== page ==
Africa can’t afford to be left behind as the gene revolution transforms modern farming, African agricultural experts say.
This is especially true for Nigeria, which must feed its rapidly growing population, said Yarama Ndirpaya, director of partnership and linkages at the Agricultural Research Council of Nigeria (ARCN).
Nigeria and other African nations appear to be foot dragging or undecided about whether to embrace the innovation of biotechnology — an approach that effectively limited their participation in the industrial and green revolutions that swept the world and the technology revolution that is now under way.
“Unfortunately for us, we’ve always joined the train late,” Ndirpaya said. “When the green revolution came, we were left out. Today the gene revolution is here and we’re dragging feet and before we realize it, the train of the gene revolution may also leave us ….”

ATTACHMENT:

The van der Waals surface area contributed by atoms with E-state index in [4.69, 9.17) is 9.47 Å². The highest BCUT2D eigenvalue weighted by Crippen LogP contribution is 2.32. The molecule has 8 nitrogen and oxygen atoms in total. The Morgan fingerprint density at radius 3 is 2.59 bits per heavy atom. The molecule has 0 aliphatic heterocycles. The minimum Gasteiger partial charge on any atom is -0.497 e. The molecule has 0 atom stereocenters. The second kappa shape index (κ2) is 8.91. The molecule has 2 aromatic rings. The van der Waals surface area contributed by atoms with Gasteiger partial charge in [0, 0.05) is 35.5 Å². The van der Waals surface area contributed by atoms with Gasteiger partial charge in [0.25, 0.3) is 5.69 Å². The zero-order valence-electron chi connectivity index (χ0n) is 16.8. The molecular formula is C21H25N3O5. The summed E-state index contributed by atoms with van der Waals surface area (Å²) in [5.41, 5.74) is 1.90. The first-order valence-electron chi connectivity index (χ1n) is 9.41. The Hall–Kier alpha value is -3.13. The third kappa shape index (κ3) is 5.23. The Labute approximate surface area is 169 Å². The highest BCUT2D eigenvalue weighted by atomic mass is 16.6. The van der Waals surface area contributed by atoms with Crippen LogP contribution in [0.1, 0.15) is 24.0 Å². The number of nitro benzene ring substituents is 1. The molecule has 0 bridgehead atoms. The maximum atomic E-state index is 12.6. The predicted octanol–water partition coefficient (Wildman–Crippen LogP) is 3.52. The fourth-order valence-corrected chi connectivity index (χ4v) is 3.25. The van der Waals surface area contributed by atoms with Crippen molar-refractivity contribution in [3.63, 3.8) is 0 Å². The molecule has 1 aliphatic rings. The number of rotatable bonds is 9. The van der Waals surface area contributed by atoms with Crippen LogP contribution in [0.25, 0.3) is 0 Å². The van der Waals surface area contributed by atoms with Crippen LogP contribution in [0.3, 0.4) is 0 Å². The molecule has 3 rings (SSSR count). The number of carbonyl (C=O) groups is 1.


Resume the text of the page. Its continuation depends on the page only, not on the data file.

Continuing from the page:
Dr. Rose Gidado, Nigeria country coordinator of the Open Forum on Agricultural Biotechnology, said biotechnology has been proven safe from over 40 years of practice in other countries ….
“There are a lot of safety protocols that have to be followed internationally and nationally to ensure that whatever goes out there to either the farmers or consumers is actually very safe. There’s not been any deleterious effect arising from its application anywhere in the world,” she said.
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